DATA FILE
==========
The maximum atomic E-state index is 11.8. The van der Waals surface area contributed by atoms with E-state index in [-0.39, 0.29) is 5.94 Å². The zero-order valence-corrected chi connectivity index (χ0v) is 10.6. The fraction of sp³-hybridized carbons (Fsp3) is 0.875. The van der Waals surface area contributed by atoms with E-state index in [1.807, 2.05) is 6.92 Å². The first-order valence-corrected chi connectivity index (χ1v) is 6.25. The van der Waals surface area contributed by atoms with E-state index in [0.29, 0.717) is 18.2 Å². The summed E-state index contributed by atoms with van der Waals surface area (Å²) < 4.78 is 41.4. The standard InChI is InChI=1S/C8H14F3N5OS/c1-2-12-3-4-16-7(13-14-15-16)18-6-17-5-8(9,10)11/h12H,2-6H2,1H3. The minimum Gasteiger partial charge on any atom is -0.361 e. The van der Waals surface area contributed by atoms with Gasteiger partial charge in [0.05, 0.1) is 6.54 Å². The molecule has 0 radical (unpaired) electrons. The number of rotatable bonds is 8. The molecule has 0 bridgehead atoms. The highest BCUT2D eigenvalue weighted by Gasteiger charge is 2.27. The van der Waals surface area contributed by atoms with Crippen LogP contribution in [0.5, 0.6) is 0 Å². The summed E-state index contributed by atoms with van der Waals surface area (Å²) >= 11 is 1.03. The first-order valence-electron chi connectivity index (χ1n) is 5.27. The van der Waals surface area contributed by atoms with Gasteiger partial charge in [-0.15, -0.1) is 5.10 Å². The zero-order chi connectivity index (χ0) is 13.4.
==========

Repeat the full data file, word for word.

The maximum atomic E-state index is 11.8. The van der Waals surface area contributed by atoms with E-state index in [-0.39, 0.29) is 5.94 Å². The zero-order valence-corrected chi connectivity index (χ0v) is 10.6. The fraction of sp³-hybridized carbons (Fsp3) is 0.875. The van der Waals surface area contributed by atoms with E-state index in [1.807, 2.05) is 6.92 Å². The first-order valence-corrected chi connectivity index (χ1v) is 6.25. The van der Waals surface area contributed by atoms with E-state index in [0.29, 0.717) is 18.2 Å². The summed E-state index contributed by atoms with van der Waals surface area (Å²) < 4.78 is 41.4. The standard InChI is InChI=1S/C8H14F3N5OS/c1-2-12-3-4-16-7(13-14-15-16)18-6-17-5-8(9,10)11/h12H,2-6H2,1H3. The minimum Gasteiger partial charge on any atom is -0.361 e. The van der Waals surface area contributed by atoms with Gasteiger partial charge in [0.05, 0.1) is 6.54 Å². The molecule has 0 radical (unpaired) electrons. The number of rotatable bonds is 8. The molecule has 0 bridgehead atoms. The highest BCUT2D eigenvalue weighted by Gasteiger charge is 2.27. The van der Waals surface area contributed by atoms with Crippen LogP contribution in [0.5, 0.6) is 0 Å². The summed E-state index contributed by atoms with van der Waals surface area (Å²) >= 11 is 1.03. The first-order valence-electron chi connectivity index (χ1n) is 5.27. The van der Waals surface area contributed by atoms with Gasteiger partial charge in [-0.15, -0.1) is 5.10 Å². The zero-order chi connectivity index (χ0) is 13.4.